What it means to run constant experiments is you don’t just start running Facebook Ads and wait for more sales. Your campaigns are in a constant state of evolution, finding new ways to improve your key results and hit your objectives.
By using this experiment-based framework, any campaign you run will by definition have very clear measurables, and its effectiveness will therefore be much easier to measure. You’ll know right at the start of the campaign what needle you’re trying to move, and why you think your marketing activity will move it.
DO: Make use of all the martech tools at your disposal
Modern marketing activities have a huge array of tools to help you keep track of results and judge campaign effectiveness. From Google Analytics, to the Facebook Pixel, to CRM systems that integrate with all your outreach channels via API.
As an example, if your campaign centres around sending users to your website, who can then create an account and make a purchase, Google Analytics can give you a wealth of information. If you have Enhanced Ecommerce set up you can track the biggest sources of revenue for you in terms of location, demographics and acquisition channel. You can measure the effectiveness of a particular activity by using Urchin Tracking Model (UTM) parameters on the links to your website.
You can even use attribution modelling to get a view of how different channels interact with each other in a user’s journey through the marketing funnel. However – this is flawed, as we’ll go on to discuss in the next section.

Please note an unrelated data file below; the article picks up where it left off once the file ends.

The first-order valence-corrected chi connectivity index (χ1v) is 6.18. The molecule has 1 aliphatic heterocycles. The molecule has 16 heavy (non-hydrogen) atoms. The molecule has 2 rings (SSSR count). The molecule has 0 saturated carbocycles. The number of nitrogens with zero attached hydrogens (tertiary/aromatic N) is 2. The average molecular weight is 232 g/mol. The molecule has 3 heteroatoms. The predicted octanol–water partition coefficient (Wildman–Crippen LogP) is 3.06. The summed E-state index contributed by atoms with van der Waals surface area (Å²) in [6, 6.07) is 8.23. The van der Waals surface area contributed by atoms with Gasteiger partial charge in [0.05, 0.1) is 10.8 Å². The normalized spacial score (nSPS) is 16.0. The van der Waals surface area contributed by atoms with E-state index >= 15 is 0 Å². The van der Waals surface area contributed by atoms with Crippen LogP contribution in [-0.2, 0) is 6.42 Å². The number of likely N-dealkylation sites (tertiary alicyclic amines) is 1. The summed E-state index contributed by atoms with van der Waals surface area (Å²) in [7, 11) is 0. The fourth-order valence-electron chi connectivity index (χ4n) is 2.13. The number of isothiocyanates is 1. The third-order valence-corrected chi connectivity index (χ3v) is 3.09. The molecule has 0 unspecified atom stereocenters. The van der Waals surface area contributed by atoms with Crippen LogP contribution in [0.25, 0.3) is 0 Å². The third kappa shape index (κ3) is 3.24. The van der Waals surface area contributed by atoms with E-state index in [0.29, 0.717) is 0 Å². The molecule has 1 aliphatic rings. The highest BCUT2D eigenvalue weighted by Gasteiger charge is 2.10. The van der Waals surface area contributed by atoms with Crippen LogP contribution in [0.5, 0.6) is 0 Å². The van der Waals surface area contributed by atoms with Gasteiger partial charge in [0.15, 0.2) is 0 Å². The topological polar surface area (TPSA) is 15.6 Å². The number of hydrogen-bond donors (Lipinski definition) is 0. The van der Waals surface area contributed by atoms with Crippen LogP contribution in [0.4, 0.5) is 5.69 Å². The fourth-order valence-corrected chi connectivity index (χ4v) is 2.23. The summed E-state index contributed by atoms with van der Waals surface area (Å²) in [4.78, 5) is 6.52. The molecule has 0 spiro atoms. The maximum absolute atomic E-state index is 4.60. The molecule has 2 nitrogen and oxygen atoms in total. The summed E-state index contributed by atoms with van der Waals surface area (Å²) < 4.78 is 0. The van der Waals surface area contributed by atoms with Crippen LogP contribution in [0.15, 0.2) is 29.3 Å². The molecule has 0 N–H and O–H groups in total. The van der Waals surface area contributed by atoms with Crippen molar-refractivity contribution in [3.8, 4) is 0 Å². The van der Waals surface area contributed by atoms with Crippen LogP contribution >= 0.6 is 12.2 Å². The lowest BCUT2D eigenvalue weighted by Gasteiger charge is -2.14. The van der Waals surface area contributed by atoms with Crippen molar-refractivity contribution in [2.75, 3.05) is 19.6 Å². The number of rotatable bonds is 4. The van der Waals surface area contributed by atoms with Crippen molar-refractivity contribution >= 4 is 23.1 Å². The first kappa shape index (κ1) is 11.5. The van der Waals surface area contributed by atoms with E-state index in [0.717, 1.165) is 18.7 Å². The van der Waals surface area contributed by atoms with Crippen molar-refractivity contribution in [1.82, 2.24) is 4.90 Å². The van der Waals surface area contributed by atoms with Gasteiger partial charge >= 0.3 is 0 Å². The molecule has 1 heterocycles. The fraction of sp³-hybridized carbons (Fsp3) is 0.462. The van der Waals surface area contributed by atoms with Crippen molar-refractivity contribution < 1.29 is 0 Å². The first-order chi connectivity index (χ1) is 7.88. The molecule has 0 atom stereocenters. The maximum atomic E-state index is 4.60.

The martech tools to use are completely dependent on the sector, product and OKRs you have. If you’re not sure what tools will be relevant or useful to you, talk to us. Building martech stacks for clients is one of our core agency strengths.
DON’T: Think analytics will give you easy answers
Martech tools are a must-have for any campaign that touches the digital space at all. BUT you can’t always rely on them for everything.
One of the main complexities is accurate attribution in multi-channel campaigns, and this has only got more complicated with the launch of IOS 14, which has been a seismic shift in the way user tracking is done. Pixel-based tracking is, effectively, going the way of the dodo.
When you’re running a multi-channel campaign, and you have an objective such as ‘increase the number of leads coming through my website, you’ll really want to be able to track where those leads have come from.
Most analytics systems, including Google Analytics, tend to focus on ‘last click’ attribution. That is, the system will attribute a conversion to the place a person came from immediately before converting. If they clicked a link on Twitter, and then came to the site and converted, that conversion is attributed to Twitter.